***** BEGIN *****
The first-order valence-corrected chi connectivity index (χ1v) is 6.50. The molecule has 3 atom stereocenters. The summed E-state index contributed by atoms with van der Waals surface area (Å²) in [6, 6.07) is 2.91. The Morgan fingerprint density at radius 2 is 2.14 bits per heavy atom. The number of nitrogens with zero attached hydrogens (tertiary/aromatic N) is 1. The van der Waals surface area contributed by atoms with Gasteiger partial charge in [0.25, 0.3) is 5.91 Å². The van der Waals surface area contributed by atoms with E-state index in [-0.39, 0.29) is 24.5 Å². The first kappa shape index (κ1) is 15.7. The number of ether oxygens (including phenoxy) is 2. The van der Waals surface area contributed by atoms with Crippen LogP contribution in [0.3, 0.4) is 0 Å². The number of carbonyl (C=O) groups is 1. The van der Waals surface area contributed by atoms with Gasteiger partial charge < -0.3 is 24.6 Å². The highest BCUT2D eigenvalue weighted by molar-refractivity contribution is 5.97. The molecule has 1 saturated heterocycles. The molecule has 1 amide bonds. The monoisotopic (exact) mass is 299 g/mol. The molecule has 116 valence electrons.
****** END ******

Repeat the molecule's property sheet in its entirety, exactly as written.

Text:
The first-order valence-corrected chi connectivity index (χ1v) is 6.50. The molecule has 3 atom stereocenters. The summed E-state index contributed by atoms with van der Waals surface area (Å²) in [6, 6.07) is 2.91. The Morgan fingerprint density at radius 2 is 2.14 bits per heavy atom. The number of nitrogens with zero attached hydrogens (tertiary/aromatic N) is 1. The van der Waals surface area contributed by atoms with Gasteiger partial charge in [0.25, 0.3) is 5.91 Å². The van der Waals surface area contributed by atoms with E-state index in [-0.39, 0.29) is 24.5 Å². The first kappa shape index (κ1) is 15.7. The number of ether oxygens (including phenoxy) is 2. The van der Waals surface area contributed by atoms with Crippen LogP contribution in [0.3, 0.4) is 0 Å². The number of carbonyl (C=O) groups is 1. The van der Waals surface area contributed by atoms with Gasteiger partial charge < -0.3 is 24.6 Å². The highest BCUT2D eigenvalue weighted by molar-refractivity contribution is 5.97. The molecule has 1 saturated heterocycles. The molecule has 1 amide bonds. The monoisotopic (exact) mass is 299 g/mol. The molecule has 116 valence electrons.